PBS Reno’s first-ever podcast focuses on host’s Chinese-Vietnamese heritage

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PBS Reno

PBS Reno's headquarters in Nevada.

Count PBS Reno among the public TV stations that are launching podcasts as a way to connect with new audiences.

The idea behind creating PBS Reno’s first-ever podcast began to gel last year when Christina Le, lead creative designer for the Nevada station, was participating in the PBS Digital Immersion Program. The CPB-funded initiative helps mid-level public media staffers refine ideas that can succeed beyond the broadcast-centric mission of yesteryear. Le was excited about the professional development program but had a change of heart about what she wanted to work on as the training progressed.

Christina Le, host of the PBS Reno podcast "Refugee's Daughter"

“Initially, I wanted to do a video project, because that kind of makes sense,” Le said. “We’re a broadcast studio, and we make videos.” But, after she struggled to come up with ideas, Le talked with her supervisor, Megan Myers, VP of content. “She said, ‘Start with something you know.’”

With that suggestion, Le began to think about a podcast focused on her experiences as a Chinese-Vietnamese American. She asked her family to participate in the program, but they balked at the idea of having their personal lives recorded. She pivoted in a new direction.

“I can’t really talk about [my family], but I can certainly talk about myself,” Le said. “I went that route and brought in guests to kind of bring in their perspectives along with what I have to say.”

Refugee’s Daughter, the podcast that grew from that inspiration, premiered its first half-hour episode April 7. Le sat down with Sarah and Kaitlin Leung, two of the four creators of The Woks of Life, a blog that covers Chinese cooking. Subsequent episodes tackled such topics as the experiences of Asian Americans in the entertainment industry, astrology and Chinese medicine.

“To find the guests, I actually followed a lot of these people or knew about them,” Le said. The eighth episode, the season finale released Friday, features Ken Liu, a science-fiction and fantasy writer who’s won multiple Hugo and Nebula Awards. Le read Liu’s The Paper Menagerie and took “a shot in the dark” to invite him on the podcast, she said. He agreed. In the episode, Liu discusses his writing style and how his family background influences his work.

‘Let’s dip our toes in this realm’

Local public TV stations and national organizations are increasingly investing in podcasting as they attempt to reach audiences who have migrated from broadcast to a variety of digital spaces. American Public Television is launching a food, travel, health and lifestyle podcast unit this year. Rhode Island PBS acquired Future of XYZ, a formerly independent podcast that gained an audience during the pandemic. And several stations, including East Tennessee PBS in Knoxville and Ball State PBS in Muncie, Ind., are working on podcasts for children’s audiences as part of the CPB-PBS Ready To Learn initiative funded by the U.S. Department of Education.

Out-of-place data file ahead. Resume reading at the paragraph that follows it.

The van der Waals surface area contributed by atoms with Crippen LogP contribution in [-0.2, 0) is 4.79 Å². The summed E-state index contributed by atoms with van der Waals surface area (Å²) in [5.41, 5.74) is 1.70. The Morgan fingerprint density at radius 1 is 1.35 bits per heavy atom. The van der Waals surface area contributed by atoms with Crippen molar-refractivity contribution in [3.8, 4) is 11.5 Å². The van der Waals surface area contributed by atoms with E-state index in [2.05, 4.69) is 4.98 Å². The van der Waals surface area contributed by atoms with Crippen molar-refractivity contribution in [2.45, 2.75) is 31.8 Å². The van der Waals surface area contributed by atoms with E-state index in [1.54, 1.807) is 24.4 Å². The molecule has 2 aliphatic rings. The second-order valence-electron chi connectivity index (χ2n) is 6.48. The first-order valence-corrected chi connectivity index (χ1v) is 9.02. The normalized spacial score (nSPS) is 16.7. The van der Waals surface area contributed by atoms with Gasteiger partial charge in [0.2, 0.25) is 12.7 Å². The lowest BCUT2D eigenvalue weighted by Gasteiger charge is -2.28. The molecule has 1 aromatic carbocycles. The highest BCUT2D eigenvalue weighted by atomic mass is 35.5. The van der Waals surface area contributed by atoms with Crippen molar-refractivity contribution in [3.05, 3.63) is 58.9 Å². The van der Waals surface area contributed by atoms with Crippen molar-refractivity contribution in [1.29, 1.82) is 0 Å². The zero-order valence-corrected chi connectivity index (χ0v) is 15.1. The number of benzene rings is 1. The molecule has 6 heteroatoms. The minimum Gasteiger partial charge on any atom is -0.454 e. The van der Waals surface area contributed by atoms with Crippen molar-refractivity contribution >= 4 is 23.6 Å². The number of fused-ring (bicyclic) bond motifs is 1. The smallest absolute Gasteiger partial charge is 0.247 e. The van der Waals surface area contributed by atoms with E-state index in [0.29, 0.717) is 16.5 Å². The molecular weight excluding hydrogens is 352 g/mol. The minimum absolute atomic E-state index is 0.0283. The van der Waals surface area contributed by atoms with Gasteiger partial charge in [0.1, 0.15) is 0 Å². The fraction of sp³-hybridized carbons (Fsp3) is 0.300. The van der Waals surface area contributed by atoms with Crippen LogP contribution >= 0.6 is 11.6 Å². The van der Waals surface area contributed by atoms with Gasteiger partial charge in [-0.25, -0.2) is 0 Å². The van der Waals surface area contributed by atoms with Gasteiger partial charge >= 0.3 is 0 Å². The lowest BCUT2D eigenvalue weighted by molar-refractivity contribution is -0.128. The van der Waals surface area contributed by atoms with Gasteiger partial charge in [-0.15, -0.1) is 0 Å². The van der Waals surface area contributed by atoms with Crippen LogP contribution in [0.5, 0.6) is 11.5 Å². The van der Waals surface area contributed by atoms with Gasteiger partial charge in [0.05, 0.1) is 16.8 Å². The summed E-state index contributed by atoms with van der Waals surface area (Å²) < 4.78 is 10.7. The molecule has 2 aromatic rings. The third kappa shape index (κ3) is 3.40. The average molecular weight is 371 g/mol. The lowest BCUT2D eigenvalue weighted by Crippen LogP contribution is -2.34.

PBS Reno started down this path by evaluating alternative ways to reach audiences during the pandemic, said Myers. “Podcasts are in a lot of ways cheaper to produce episodes for than TV is,” she said. “And as we see linear viewership drop, how do we still capture audiences? … That’s kind of where we said ‘Let’s dip our toes in this realm.’” Myers also wanted to support Refugee’s Daughter because it focuses on diverse communities.


Refugee’s Daughter was co-produced by Divergent Point Media, which handled technical details of producing the podcast. Le said she’s game to work on a second season or pitch ideas for another podcast.

PBS Reno is considering creating podcasts that cover the arts, serve as a book club, or extend the reach of flagship TV programs like Wild Nevada, Myers said. Early this year, the station partnered with Reno Public Market, a community space for food, local vendors and art, to build a podcast studio in the space for the station’s audio productions. Once completed, the studio would also be available for podcast creators in the community to rent.

Myers’ dream for the next couple of years is for all of PBS Reno’s digital platforms, from its YouTube page and YouTube TV channel to its podcasts, “to be as important as what we have over the air.”

“First and foremost, we are a public television station, and there will always be people who consume that part of it,” she said. “But we’re missing a big piece of the pie if we don’t look at trends and where people are going. If we don’t go to those places now, we’re going to lose our audience.”

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